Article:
Among the many chores that get added to a new mom’s already lengthy list is that of writing thank-you notes for gifts and meals from friends, neighbors, and family.
Many people are put off by writing thank-you notes, as attested to by the dearth of thank-you notes the Cap’n and I have received since buying all the baby, bnei mitzvah, and wedding gifts we have given others. I try to be modern and do not take offense at this lapse in etiquette, since I suspect the handwritten note has gone the way of the Surrey (with a fringe on top) in the era of computers. I readily accept an email or a phone call in lieu of a handwritten thank-you. One thing I hate, though, is a pre-printed thank-you note. (I received one of these after writing a heartfelt note to a man I hardly knew who had lost his father. I would rather have waited five years for two hand-scrawled lines on the back of a shopping list than received the pre-fab card that arrived.)
But not to acknowledge a gift or a gesture of kindness in any form is just bad manners. According to Haragamam (HaRav HaGaon Miss Manners), even a hangover is not an excuse. (In her Guide to Excruciatingly Correct Behavior, she writes, “Actually, during a hangover is an excellent time for a nice, quiet activity such as writing thank-you notes, if one can stand the sound of the pen’s scratching on the paper.”) I once worked with a man who admitted to me that he and his wife still hadn’t written their wedding thank-yous, and they had just passed their third anniversary. To this I say, It’s never too late. If he and his wife were finally to write those thank-yous and mail them out, their recipients might be baffled or even amused, but I can guarantee that their belated gratitude would be accepted.
Excuses abound for not expressing gratitude in writing: “I don’t know what to say,” “I don’t even know this person,” “I returned/exchanged/gave away the gift,” “I don’t have her/his address.” The resourceful recipient can always find a solution to these problems: say “Thank you for the lovely [name of gift]”; write “Dear [name of person]”; thank the person for their gift and don’t mention what you did with it; get the person’s address from someone who knows it. It’s not that complicated!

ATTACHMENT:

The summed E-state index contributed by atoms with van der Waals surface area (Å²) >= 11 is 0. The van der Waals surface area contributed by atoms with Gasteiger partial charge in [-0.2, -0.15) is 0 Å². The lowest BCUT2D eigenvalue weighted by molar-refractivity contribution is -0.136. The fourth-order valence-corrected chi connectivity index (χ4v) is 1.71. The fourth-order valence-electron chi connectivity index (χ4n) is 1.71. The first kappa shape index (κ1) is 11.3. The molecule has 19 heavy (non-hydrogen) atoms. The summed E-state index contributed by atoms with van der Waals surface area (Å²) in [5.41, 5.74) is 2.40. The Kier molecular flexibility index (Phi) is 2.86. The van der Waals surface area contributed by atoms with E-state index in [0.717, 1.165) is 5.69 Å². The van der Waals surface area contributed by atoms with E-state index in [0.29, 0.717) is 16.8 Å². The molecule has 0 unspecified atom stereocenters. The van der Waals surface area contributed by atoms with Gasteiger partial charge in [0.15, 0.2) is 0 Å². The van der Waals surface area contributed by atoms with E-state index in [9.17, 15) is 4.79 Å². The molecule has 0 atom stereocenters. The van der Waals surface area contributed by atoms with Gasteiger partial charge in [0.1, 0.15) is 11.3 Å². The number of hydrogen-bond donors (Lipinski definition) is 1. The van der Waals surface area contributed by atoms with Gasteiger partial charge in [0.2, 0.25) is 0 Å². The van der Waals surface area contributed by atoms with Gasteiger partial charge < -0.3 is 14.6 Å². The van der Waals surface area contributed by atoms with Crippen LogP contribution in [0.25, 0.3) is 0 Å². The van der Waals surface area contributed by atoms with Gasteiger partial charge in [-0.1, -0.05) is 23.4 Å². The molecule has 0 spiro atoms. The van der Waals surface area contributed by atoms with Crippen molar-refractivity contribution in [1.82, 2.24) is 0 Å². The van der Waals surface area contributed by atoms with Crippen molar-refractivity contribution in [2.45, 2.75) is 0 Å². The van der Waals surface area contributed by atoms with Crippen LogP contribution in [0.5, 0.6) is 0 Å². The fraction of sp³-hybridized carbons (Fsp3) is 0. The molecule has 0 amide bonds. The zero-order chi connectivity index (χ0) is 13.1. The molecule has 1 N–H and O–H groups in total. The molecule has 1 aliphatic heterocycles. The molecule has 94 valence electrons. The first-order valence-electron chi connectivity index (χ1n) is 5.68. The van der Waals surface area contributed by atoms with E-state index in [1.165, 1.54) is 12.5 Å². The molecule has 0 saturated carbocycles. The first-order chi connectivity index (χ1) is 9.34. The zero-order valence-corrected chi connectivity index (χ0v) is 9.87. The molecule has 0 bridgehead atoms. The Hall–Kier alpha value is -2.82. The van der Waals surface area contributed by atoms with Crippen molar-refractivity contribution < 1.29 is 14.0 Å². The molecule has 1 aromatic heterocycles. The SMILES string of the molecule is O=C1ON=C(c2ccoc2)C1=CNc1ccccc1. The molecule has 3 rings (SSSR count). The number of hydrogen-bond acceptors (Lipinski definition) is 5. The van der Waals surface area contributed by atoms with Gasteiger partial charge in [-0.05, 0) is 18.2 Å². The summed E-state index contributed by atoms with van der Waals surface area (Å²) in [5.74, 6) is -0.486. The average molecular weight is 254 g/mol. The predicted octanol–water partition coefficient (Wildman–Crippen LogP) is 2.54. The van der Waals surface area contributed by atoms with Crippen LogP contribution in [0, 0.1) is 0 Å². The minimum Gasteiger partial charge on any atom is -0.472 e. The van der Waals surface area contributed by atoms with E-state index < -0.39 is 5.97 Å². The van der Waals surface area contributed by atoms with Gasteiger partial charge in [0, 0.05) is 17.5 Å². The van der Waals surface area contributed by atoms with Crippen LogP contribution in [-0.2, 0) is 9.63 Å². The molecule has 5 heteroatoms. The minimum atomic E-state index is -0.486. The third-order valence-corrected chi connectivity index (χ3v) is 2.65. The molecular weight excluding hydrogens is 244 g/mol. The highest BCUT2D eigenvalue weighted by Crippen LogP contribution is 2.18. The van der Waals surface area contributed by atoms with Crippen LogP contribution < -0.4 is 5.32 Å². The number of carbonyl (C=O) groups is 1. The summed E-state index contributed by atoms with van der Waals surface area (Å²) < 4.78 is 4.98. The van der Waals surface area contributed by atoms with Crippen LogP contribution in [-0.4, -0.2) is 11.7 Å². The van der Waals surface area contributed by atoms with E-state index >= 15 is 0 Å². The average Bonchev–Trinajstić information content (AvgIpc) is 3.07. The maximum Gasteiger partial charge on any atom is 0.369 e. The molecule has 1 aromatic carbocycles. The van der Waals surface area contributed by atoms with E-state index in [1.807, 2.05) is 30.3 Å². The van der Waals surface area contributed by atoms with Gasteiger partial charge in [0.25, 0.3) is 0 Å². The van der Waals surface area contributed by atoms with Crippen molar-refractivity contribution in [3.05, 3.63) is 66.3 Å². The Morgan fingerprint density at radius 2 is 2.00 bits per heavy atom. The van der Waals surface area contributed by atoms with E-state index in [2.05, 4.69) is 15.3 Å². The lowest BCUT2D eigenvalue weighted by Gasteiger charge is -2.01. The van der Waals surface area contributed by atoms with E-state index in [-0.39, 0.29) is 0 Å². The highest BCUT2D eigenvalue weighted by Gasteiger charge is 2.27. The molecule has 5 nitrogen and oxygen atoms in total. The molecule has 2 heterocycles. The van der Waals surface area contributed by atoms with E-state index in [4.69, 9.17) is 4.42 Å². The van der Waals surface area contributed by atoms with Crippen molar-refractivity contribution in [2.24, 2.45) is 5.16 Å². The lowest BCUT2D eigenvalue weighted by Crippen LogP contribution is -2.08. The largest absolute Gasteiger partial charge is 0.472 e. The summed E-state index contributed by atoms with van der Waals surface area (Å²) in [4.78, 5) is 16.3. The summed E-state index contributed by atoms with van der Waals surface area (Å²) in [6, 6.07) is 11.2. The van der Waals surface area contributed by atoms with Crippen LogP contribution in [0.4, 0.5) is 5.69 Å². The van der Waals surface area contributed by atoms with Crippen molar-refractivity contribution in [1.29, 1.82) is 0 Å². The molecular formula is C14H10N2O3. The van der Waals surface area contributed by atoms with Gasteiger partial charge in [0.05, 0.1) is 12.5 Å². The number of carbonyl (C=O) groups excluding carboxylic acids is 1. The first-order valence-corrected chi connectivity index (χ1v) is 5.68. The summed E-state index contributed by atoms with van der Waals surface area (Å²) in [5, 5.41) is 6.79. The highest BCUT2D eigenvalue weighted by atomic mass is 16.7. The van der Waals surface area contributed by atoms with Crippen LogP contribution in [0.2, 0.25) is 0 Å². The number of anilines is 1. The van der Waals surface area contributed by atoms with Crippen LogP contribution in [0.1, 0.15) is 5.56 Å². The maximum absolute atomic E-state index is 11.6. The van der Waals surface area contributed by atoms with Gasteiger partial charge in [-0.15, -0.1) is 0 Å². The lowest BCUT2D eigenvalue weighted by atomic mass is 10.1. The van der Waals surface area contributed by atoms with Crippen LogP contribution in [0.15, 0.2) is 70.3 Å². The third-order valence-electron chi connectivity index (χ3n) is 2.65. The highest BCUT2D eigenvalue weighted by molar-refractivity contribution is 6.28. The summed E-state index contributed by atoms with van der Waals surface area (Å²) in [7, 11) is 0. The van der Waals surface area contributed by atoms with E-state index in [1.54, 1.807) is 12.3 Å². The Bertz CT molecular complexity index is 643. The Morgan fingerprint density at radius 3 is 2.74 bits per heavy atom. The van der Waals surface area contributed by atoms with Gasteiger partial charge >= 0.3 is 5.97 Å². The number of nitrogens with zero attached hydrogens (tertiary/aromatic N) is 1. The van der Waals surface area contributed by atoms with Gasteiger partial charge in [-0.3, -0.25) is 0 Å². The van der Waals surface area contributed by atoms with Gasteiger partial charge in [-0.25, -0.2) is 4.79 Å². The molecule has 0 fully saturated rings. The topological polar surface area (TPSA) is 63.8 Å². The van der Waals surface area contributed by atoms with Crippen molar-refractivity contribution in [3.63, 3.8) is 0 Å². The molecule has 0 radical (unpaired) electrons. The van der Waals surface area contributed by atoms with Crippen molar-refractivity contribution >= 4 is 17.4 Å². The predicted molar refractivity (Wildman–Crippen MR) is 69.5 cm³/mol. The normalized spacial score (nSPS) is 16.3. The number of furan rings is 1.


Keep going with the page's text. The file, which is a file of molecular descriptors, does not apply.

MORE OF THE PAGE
The most important thing to remember when planning a simcha is that time must be factored in afterwards to write notes of thanks. It takes some time and effort (not to mention money) to choose a gift for someone. It takes less than five minutes to write a thank-you note. I’m not a mathematician, but by my calculations the recipient still comes out on top time-wise. If someone who cares about you (or has known your mother since the third grade) takes the time to select and buy a gift, it’s appropriate to spend a few minutes thanking them for their kindness.
I hope the thank-you note will come back into fashion soon, if for no other reason than to wipe the shocked look off people’s faces when I hand them a thank-you note and get them to stop coming over to my house and saying silly things like, “Thank you for that sweet note.” I saw a neighbor in the pharmacy yesterday who made me a delicious tuna noodle casserole last week (the first I’ve had since my mother made them for me) who said, “You really didn’t have to write me that sweet thank-you note.” I replied, in my broadest Southern drawl, “Actually, I did. My mama told me I do.”